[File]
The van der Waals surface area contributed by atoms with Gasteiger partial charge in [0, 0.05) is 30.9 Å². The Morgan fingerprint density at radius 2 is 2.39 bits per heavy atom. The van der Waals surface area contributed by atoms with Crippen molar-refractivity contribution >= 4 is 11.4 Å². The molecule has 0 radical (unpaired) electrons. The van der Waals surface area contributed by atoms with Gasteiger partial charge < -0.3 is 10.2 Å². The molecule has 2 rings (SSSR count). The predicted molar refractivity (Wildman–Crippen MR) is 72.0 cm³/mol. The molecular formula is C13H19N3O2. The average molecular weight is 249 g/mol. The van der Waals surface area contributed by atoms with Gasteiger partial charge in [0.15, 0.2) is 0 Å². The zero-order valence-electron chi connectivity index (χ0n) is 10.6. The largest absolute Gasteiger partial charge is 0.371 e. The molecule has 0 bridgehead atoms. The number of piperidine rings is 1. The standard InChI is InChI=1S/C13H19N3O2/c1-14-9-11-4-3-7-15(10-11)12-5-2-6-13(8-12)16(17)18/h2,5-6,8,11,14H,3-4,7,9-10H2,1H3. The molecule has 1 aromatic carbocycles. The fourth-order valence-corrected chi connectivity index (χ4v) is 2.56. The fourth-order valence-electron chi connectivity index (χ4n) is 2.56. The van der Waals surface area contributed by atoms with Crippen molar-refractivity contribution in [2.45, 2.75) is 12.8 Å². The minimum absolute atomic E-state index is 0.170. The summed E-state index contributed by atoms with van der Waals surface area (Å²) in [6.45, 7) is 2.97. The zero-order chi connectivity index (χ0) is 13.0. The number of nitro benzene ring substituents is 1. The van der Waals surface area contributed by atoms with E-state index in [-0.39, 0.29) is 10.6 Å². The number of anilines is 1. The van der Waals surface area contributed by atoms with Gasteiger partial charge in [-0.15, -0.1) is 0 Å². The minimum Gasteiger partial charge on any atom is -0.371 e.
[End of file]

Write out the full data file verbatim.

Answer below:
The van der Waals surface area contributed by atoms with Gasteiger partial charge in [0, 0.05) is 30.9 Å². The Morgan fingerprint density at radius 2 is 2.39 bits per heavy atom. The van der Waals surface area contributed by atoms with Crippen molar-refractivity contribution >= 4 is 11.4 Å². The molecule has 0 radical (unpaired) electrons. The van der Waals surface area contributed by atoms with Gasteiger partial charge < -0.3 is 10.2 Å². The molecule has 2 rings (SSSR count). The predicted molar refractivity (Wildman–Crippen MR) is 72.0 cm³/mol. The molecular formula is C13H19N3O2. The average molecular weight is 249 g/mol. The van der Waals surface area contributed by atoms with Gasteiger partial charge in [0.15, 0.2) is 0 Å². The zero-order valence-electron chi connectivity index (χ0n) is 10.6. The largest absolute Gasteiger partial charge is 0.371 e. The molecule has 0 bridgehead atoms. The number of piperidine rings is 1. The standard InChI is InChI=1S/C13H19N3O2/c1-14-9-11-4-3-7-15(10-11)12-5-2-6-13(8-12)16(17)18/h2,5-6,8,11,14H,3-4,7,9-10H2,1H3. The molecule has 1 aromatic carbocycles. The fourth-order valence-corrected chi connectivity index (χ4v) is 2.56. The fourth-order valence-electron chi connectivity index (χ4n) is 2.56. The van der Waals surface area contributed by atoms with Crippen molar-refractivity contribution in [2.45, 2.75) is 12.8 Å². The minimum absolute atomic E-state index is 0.170. The summed E-state index contributed by atoms with van der Waals surface area (Å²) in [6.45, 7) is 2.97. The zero-order chi connectivity index (χ0) is 13.0. The number of nitro benzene ring substituents is 1. The van der Waals surface area contributed by atoms with E-state index in [-0.39, 0.29) is 10.6 Å². The number of anilines is 1. The van der Waals surface area contributed by atoms with Gasteiger partial charge in [-0.15, -0.1) is 0 Å². The minimum Gasteiger partial charge on any atom is -0.371 e.